WASHINGTON: Textron has partnered with global gun-maker Heckler & Koch to mass-produce new rifles for the Army and with ammunition giant Olin Winchester to churn out the high-powered yet lightweight 6.8 millimeter rounds.
Textron still has to beat both General Dynamics and Sig Sauer for the right to build the Next Generation Squad Weapons (NSGW). All three companies won awards last Thursday to build prototypes for troops to test, starting this coming spring and continuing through late 2021. No follow-on production contract is guaranteed. But Textron is watching the Army’s urgent push to modernize across the force, from assault rifles to hypersonic missiles and wants to be ready to sprint to mass production if it wins.
Textron could do everything in house, senior VP Wayne Prender said. But, he told reporters this morning, by working with Olin Winchester and H&K, which are experienced with largescale manufacture of ammo and weapons respectively, “we are preparing ourselves for a high rate of production.”
The Army wants to start fielding two variants of NGSW to tens of thousands of close combat troops — infantry, scouts, special operators, and so on — in 2022. Support troops and vehicle crews will stick with the current M4 carbine for the indefinite future. But frontline ground combatants will get more than just a gun.
Linked wirelessly with electronics all over the soldier’s body, including Microsoft HoloLens-derived targeting goggles called IVAS, the Next Generation Squad Weapon is meant to be just one lethal component of a larger, high-tech system. It’s like the Hellfire missiles on an Apache helicopter or the 120 mm Rheinmetall smoothbore cannon on an M1 tank, except this “weapons platform” moves on foot. This approach is part of a wider push, begun by former Defense Secretary (and Marine Corps rifleman) Jim Mattis, to improve the Close Combat Lethality of the military’s most exposed members.
The American grunt has accumulated more and more high tech over the last two decades. Designing a new weapon from scratch is a chance to streamline the scopes, cables, batteries, and other impedimenta festooning modern foot troops.
“All of those are now part of an integrated weapon system, versus a rifle that then has something else strapped onto it with wires hanging off,” Prender told reporters. “We can make some smart decisions early in the design process that enable it to be cleaner.” That should make the new weapon easier to use, lighter, and even better balanced, since the center of gravity is now calculated with installing add-ons in mind.
Three Contenders, 27 Months
While troops will test the first prototypes this spring, each contender has 27 months to deliver a total of 53 NGSW assault rifles — potential replacements for the M16/M4 family in service since Vietnam — and 43 automatic rifles — replacing the M249 SAW — along with 850,000 rounds of 6.8 mm ammunition.
Like the M16, M4, and M249 with the 5.56 mm cartridge, the new NGSW family will all share a common 6.8 mm round, which is supposed to deliver longer range and greater body-armor-penetrating power without increasing weight much. Each competitor has their own spin on how to deliver the new rifle bullet.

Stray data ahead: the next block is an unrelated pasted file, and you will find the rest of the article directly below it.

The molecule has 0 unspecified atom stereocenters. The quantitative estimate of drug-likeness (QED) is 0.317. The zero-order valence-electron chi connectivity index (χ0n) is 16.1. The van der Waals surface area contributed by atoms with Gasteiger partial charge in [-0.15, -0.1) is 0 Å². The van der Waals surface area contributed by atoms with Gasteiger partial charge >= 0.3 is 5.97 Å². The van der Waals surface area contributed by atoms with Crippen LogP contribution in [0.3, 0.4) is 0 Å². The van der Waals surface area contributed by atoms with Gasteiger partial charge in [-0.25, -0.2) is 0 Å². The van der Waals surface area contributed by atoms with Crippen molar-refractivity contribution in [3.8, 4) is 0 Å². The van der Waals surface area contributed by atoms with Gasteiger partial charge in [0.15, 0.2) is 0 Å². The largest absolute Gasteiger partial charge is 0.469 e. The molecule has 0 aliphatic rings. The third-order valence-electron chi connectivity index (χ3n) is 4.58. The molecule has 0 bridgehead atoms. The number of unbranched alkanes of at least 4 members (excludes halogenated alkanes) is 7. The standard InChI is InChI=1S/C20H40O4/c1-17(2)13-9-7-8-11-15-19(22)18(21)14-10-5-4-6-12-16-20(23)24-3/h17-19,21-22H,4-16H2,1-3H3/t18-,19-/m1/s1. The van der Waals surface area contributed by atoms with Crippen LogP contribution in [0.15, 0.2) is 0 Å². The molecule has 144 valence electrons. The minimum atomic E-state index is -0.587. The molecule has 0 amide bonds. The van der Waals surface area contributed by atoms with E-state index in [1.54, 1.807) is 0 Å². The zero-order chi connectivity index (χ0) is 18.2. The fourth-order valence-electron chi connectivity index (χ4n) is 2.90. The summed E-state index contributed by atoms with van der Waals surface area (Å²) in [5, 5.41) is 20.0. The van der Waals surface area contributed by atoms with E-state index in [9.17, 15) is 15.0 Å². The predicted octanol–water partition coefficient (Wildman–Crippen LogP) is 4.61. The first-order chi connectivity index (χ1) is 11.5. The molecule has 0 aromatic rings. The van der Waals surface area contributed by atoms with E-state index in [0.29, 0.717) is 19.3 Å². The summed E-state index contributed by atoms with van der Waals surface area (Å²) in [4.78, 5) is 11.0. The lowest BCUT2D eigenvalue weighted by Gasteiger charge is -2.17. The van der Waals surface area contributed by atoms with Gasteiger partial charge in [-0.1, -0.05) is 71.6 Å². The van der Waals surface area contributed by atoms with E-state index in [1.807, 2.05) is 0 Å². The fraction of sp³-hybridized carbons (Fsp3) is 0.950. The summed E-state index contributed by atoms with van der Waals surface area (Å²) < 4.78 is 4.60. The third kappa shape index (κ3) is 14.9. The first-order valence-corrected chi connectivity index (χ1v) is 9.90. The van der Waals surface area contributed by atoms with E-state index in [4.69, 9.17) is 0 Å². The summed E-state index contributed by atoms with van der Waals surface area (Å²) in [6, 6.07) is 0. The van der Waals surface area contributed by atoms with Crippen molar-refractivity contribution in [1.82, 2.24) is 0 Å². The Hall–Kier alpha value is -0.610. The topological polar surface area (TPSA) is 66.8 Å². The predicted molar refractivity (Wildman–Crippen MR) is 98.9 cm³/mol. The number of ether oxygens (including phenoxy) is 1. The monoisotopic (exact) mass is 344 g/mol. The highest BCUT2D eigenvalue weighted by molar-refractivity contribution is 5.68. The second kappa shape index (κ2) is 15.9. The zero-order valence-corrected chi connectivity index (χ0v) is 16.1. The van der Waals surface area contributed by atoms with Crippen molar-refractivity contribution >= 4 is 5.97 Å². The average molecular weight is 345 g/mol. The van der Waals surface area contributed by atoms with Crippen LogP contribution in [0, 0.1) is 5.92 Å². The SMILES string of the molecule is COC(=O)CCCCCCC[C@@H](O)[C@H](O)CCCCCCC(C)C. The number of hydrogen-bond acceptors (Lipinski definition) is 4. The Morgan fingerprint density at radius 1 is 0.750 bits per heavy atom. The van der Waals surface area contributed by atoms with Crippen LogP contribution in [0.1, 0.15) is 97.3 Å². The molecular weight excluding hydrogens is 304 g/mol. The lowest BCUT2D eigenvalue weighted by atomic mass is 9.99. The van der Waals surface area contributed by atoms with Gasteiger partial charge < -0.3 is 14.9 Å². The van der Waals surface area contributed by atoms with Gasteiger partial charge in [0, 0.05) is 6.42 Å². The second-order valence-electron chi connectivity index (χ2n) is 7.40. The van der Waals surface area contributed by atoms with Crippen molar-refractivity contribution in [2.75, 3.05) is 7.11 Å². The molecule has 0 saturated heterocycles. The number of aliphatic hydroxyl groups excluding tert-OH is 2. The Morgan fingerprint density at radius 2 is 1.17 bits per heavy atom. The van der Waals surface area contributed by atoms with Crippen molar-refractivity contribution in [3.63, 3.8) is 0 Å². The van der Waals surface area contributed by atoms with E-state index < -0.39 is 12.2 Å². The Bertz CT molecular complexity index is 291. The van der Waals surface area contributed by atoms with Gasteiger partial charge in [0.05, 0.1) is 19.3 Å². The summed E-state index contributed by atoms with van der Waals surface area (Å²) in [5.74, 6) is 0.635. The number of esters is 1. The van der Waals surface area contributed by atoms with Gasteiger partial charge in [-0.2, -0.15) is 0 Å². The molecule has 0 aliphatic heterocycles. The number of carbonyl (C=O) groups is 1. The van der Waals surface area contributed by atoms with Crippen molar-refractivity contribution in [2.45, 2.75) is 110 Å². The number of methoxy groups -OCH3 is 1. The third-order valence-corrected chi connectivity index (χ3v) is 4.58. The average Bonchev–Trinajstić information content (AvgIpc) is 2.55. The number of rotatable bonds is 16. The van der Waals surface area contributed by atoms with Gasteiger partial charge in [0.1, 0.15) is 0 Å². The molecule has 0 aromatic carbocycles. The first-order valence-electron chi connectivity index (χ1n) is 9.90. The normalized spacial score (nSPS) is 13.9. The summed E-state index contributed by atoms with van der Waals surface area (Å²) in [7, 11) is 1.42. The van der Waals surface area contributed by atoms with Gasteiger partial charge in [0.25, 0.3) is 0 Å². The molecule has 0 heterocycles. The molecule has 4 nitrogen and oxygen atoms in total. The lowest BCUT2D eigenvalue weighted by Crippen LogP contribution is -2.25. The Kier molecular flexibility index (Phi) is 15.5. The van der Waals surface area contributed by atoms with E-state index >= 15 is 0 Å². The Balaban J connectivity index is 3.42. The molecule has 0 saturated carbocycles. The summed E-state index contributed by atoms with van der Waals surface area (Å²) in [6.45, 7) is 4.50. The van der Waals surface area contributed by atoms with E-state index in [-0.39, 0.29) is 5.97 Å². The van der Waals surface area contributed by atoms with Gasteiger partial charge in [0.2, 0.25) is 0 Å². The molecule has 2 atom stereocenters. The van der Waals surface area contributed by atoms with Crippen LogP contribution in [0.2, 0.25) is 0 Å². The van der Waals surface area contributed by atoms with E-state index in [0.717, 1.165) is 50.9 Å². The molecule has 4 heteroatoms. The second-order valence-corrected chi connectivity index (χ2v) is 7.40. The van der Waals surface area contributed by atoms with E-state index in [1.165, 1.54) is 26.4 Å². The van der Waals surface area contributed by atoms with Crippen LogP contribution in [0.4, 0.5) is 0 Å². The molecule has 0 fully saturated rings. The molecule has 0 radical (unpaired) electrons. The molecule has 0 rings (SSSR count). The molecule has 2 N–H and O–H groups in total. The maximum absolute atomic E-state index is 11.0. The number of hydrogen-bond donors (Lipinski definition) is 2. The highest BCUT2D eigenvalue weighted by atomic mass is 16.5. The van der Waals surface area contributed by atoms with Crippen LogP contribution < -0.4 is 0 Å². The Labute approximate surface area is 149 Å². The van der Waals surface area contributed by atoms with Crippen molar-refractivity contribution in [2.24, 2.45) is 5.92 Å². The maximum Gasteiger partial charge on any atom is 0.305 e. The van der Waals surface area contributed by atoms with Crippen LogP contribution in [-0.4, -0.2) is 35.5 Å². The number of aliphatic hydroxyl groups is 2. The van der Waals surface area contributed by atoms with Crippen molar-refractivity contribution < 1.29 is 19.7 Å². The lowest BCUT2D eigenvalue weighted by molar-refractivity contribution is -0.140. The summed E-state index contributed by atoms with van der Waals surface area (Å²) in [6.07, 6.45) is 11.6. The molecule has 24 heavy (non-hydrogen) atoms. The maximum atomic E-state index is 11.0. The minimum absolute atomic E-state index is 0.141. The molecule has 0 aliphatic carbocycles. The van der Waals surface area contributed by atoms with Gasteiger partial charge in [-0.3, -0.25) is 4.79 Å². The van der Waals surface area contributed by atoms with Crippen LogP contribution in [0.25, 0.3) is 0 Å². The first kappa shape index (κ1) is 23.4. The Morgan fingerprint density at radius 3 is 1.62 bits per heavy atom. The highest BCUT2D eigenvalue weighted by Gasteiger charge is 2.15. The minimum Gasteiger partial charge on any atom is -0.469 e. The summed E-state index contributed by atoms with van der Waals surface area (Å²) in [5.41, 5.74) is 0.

- Sig Sauer, which already builds the Army’s standard 9mm pistol and a host of other limited-issue weapons, has taken what seems to be the most conservative approach. It offers what the company calls a “hybrid” cartridge, which is still made of metal like traditional brass casings, but significantly lighter.
- General Dynamics’s Ordnance & Tactical Systems (OTS) division has partnered with a Texan firm, True Velocity, to build “composite” rounds out of polymers. In layman’s words, the bullet is packaged, not in brass, but rugged plastic. Again, the goal is to save weight.
- Textron’s approach is arguably the most radical, to the point it doesn’t even look like a bullet, just a cylinder that’s equally blunt on both ends. That’s because it’s a cased telescoped round, sheathing the entire bullet in a polymer shell, surrounded by its propellant instead of sitting on top of it. (The resulting case looks like a folded-up telescope, hence the name). Textron says this method cuts weight per shot by 40 percent, a potential boon for overburdened foot troops.
The Army’s new modernization strategy — after decades of cancelled programs and incremental changes to aging weapons — is to try such great leaps forward but then test prototypes ASAP with real troops in the field.
The service has been “opening the doors of the Army to the contractors to get that feedback early and often,” Prender said approvingly. Each round of user feedback is meant to help the contractors improve their product, and the military to refine their specifications, until the service can confidently choose a refined design.
Now, the Army isn’t locking itself in. Whoever does best in testing, the Army hasn’t promised the winner a production contract. But Textron is betting they can convince an eagerly modernizing Army that their product is not only superior but ready to field without further R&D.
“Whether [to] move right into an initial Low-Rate Initial Production, followed by fielding and first unit equipped, or [to do] additional prototyping and maturation of the weapon system… all that will be determined by the Army,” Prender told reporters. “We have high confidence that our weapon system will meet all of the requirements that the Army has laid out… so we’re looking forward to at the end of those 27 months to move into production.”